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What Goes into the Making of a Criminal?

Soumya Gupta

“An act does not make a person guilty unless their mind is also guilty”

As a society, we are not privy to crime and its implications in society. Crime is as much a part of society as the government and its citizens. Over the years, criminal psychologists and law enforcement officials, alike, have worked towards determining what causes an individual to commit crimes- right from petty crimes to violent crimes, such as, mass murder or rapes, to someone who is more likely to commit a specific type of crime. For the most part, civilians like to group these criminals as "psychopaths" and "sociopaths", even though, in reality, studies suggest that most psychopaths and sociopaths, or as the more clinically correct term suggests, people diagnosed with antisocial disorder do not exhibit violent traits, and on the contrary go on to live normal, successful lives.

Those diagnosed with antisocial disorder may find it difficult to fit in with the norm due to a predisposition to being more aggressive, abusive, impulsive, having a lack of empathy, being pathological liars, etc. However, it is found that a majority of the diagnosed psychopaths and sociopaths do not demonstrate these assumed criminal tendencies at all but may merely be considered more cunning than the average human being, and utilise their deceitful nature to gain success in their workplace. These predetermined attitudinal projections of probable criminals exist over a variety of human attributes which may lead to stereotyping of an entire community. This is clearly evident in cases ruled by racial politics where a person is more likely to be apprehended due to their race. It is also important to note that even though statistically more men are said to commit crimes, the possibility of women committing crimes shouldn’t be taken lightly, and the involvement of women in crimes can be just as catastrophic as that of men’s.

So, why do some people commit crimes?

There are various reasons for this: poverty, harsh upbringing, unfulfilled sexual needs, genetics, the biological and chemical composition of one’s brain. Some people may commit petty crimes, or even carry out actions that may be against the law, but not cause actual harm to other people. Some others may carry out crimes that could lead to harm, or even result in the death of another person.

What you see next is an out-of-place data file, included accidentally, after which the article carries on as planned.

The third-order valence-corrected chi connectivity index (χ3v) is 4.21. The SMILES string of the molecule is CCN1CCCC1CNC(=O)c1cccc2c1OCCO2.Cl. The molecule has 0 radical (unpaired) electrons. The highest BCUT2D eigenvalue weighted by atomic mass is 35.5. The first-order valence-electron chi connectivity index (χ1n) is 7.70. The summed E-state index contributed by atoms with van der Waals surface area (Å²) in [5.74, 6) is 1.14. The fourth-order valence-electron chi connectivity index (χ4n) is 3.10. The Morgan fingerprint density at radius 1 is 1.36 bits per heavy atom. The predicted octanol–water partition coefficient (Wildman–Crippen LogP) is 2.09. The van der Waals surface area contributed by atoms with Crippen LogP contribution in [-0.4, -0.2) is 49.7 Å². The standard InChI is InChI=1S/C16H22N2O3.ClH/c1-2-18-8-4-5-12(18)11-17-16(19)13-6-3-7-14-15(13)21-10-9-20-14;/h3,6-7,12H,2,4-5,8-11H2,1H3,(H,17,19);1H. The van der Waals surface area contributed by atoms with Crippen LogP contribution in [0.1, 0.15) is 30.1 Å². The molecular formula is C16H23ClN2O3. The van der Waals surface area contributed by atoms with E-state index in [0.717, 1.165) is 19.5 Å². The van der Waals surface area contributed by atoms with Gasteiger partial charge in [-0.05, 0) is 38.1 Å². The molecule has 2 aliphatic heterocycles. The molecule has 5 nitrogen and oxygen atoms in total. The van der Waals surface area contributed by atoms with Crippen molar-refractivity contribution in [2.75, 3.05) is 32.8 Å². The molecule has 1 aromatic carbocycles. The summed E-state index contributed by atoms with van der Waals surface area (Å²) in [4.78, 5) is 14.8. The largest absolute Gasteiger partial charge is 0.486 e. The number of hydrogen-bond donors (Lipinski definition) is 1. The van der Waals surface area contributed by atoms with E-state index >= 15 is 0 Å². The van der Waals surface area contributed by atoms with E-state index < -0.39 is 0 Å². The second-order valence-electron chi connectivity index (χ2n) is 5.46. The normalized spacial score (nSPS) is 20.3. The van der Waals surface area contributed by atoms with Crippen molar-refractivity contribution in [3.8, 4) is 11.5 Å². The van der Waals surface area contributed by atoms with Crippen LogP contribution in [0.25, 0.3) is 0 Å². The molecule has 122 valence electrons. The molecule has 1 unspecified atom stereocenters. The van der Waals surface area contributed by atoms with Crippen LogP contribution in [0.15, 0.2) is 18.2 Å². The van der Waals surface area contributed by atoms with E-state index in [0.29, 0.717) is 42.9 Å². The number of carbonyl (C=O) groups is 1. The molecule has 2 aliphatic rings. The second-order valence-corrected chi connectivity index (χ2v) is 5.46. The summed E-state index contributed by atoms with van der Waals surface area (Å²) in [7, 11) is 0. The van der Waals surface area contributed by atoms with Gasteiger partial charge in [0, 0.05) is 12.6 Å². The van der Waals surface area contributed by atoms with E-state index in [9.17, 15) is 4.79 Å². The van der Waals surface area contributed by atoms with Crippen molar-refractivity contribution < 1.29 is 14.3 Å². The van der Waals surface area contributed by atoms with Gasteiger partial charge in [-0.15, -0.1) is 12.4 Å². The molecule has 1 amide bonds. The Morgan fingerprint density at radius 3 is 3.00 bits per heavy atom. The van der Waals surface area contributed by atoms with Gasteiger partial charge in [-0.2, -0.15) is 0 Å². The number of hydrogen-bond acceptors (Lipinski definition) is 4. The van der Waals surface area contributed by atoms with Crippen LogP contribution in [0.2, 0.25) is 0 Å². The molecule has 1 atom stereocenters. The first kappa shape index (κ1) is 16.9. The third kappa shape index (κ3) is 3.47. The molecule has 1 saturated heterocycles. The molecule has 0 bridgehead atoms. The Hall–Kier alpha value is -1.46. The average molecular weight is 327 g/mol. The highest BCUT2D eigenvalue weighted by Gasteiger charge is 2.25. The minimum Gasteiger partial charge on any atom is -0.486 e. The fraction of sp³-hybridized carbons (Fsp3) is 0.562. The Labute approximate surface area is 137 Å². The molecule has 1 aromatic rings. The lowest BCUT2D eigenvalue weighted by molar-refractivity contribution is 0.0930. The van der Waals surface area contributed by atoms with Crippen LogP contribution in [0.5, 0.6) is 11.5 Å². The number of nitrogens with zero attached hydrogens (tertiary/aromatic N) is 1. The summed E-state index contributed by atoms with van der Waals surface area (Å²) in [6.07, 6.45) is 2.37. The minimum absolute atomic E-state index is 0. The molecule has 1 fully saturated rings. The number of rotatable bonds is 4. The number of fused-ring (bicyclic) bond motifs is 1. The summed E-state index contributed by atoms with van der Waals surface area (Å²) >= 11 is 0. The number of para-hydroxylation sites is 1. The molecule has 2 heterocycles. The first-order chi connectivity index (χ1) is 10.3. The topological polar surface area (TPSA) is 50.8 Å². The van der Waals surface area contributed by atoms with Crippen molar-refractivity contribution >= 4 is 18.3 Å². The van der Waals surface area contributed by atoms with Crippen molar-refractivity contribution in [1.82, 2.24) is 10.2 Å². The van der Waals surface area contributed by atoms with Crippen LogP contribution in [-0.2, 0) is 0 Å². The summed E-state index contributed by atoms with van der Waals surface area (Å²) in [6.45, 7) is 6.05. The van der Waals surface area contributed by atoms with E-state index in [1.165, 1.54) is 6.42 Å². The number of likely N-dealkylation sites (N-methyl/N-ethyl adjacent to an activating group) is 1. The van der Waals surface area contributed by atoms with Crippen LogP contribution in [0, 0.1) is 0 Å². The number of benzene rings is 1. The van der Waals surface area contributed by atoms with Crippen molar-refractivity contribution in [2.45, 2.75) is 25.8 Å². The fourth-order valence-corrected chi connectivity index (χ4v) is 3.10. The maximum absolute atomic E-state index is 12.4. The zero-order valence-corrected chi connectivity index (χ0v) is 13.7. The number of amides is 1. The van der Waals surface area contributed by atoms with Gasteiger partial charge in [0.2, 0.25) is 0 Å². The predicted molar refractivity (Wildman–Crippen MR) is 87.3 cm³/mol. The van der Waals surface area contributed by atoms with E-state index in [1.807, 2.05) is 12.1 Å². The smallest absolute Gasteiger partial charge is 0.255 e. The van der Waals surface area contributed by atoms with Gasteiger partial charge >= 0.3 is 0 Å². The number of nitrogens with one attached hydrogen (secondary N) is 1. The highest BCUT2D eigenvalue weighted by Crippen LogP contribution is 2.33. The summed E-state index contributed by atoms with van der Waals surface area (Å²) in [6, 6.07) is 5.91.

Over the years, studies have been conducted to study the driving factor of crimes. Research shows a correlation between criminal behaviour and brain dysfunction and states that criminal behaviour may be caused due to a combination of impaired social judgement, hypersexuality, aggression, and violence. Even though researchers have not been able to determine one specific factor that leads to all these crimes, they have inched closer to ascertain specific behaviour patterns that may lead a person to commit crimes. A multitude of studies have found that antisocial activities that people may participate in stem from a grasping need to escape from the trauma from their past. Melitta Schmeidberg*, in her research, speaks of a client who, upon gaining independence from her mother, became a prostitute* in order to feel liberated from the control of other people over her life. Her domineering mother caused her to displace her childhood fears and greed into her prostitution wherein she claimed that she could not bare the thought of letting men leave without making them spend all their money on her.

Can people stop committing crimes?

Whereas it has intermittently been found that punishment does not do much to reduce crime, there have been cases where the perpetrator forwent their crime(s), and in some cases even willingly gave themselves up to the police. One such example is of serial killer Edmund Kemper, who, after murdering 10 women confessed to his murders, stating that “the original purpose (of his killings)” was gone. There are various strategies that law enforcement officials incorporate to catch criminals, however, a fairly new method that has been in use is that of criminal profiling. In this case, a profile of the criminal is formed with the help of the clues left behind on the crime scene, alongside the information gathered with the type of crime committed to narrow down the characteristics of the criminal. Whereas this method is used mainly with repeated offenders, it is not impossible to implicate one time offenders. The different methods of criminal profiling used are: investigative profiling, crime action profiling, geographic profiling, forensics, and so on. This method, however, does not help in the reduction of crime, but only ensures that an offender does not commit the same crime again. The reduction of crime indefinitely is not a question of legal enforcement of rules, but of an improvement in the sociological and economic makeup of a country.

Disclaimer: Please note that in this article, the range of “crimes” spoken of are actions considered illegal by law and not only an impression of the author on what constitutes a crime.

Note: The author does not believe prositution to be a crime, it is merely an example of a behaviour not in lines with the norm.


Cline, Meagan (2016) “Psychopathology and Crime Causation: Insanity or Excuse?,” Fidei et Veritatis: The Liberty University Journal of Graduate Research: Vol. 1: Iss. 1, Article 4.

Barbara Masser, University of Queensland. The Psychology of Criminal Justice, edX.

*Melitta Schmeidberg, Psychological factors underlying Criminal behaviour, 37 J. Crim. L. & Criminology 458 (1946-1947)

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